Only a few days to go: We’re raising £25,000 to keep TheyWorkForYou running and make sure people across the UK can hold their elected representatives to account.

Donate to our crowdfunder

Rentals, London and Berlin.

Oral Answers to Questions — Post Office. – in the House of Commons on 25th May 1922.

Alert me about debates like this

Photo of Sir Patrick Hannon Sir Patrick Hannon , Birmingham Moseley


asked the President of the Board of Trade what was the rent in marks before the War of a German artisan's dwelling generally similar to that which would have been let for 10s. a week, inclusive of rates, in this country; what, approximately, is the rent, inclusive of rates, of such a house in England to-day; and what is the rent of the corresponding German house to-day, respectively, in marks, and in sterling converted at the present rate of exchange and at the rate of exchange which represents the ratio between the level of wholesale prices in both countries?

Photo of Mr Thomas Macnamara Mr Thomas Macnamara , Camberwell North West

I have been asked to reply. As the answer is lengthy, I will, with my hon. Friend's permission, circulate it in the OFFICIAL REPORT.

Following is the answer:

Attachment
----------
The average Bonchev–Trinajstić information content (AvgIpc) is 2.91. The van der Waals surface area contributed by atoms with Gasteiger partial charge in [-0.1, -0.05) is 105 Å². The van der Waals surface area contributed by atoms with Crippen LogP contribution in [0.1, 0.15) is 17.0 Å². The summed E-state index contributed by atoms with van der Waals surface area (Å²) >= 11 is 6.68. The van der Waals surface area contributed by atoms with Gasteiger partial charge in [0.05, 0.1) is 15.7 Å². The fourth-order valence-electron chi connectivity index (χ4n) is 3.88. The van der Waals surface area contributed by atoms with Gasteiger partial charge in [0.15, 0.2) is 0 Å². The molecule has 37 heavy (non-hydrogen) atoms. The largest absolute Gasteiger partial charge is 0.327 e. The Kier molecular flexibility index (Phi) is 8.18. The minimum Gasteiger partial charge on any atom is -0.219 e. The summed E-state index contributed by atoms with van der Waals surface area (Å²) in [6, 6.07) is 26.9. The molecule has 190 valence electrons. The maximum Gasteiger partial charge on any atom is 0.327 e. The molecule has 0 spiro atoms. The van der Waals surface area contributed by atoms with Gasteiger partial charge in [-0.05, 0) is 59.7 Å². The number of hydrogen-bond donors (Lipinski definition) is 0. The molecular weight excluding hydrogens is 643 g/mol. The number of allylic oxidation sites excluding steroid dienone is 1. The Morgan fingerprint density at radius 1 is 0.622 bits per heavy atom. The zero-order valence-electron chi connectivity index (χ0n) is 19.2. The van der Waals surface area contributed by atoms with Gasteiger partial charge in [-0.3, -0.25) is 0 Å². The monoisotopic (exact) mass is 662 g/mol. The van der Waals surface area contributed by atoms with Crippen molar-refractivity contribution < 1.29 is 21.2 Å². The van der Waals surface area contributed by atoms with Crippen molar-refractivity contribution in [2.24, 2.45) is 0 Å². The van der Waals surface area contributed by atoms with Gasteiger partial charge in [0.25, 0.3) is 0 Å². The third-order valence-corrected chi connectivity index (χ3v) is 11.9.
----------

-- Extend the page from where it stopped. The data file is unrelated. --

London and Berlin Working Class Rents, 1914and 1922.

There is in Germany no system of local taxation based on the rental value of a dwelling, the bulk of the cost of local government being defrayed out of the proceeds of separate Income Tax levied by the local authority. While, therefore, the British artisan's rent comprises local rates, that of the German artisan does not. Before the War a working class rental so high as 10s. weekly (including rates) was rare in this country outside the London area, where a four-roomed dwelling was procurable at that figure. In Berlin before the War a skilled workman's flat very seldom exceeded three rooms (two living rooms and a kitchen). This is still the case. The average cubic content of a room in a typical tenement in Berlin is, however, appreciably greater than in a London dwelling of the same type. A comparison between a four-roomed dwelling in London and a three-roomed dwelling in Berlin may therefore be considered legitimate for present purposes.

Weekly Rent.
London (4-roomed dwelling):
In 191410s.*
In 192215s.*

Berlin (3-roomed dwelling with larger rooms):

In 191415†
In 192225.5†
*Calculated from figures supplied by town clerks and other officials of boroughs and urban districts in the London area.
†The present Berlin rent of 25,5 marks is obtained by increasing the pre-War rent by 70 per cent. (the maximum permissible under local regulations recently issued in pursuance of a law in force since the beginning of 1922).

But of the London worker's rent about 2s. 5d. in 1914, and about 4s. 8d. in 1922, consisted of rates. If therefore, the comparison he confined to the rent element in both cases it would be follows:

In 19147s.7d.
In 192210s.4d.

In 191415
In 192225.5

The rent of the Berlin dwelling to-day therefore,

(a) expressed in marks25.5 marks
(b) expressed in sterling at the present rate of exchange4¼d.
(c) at wholesale purchasing power parity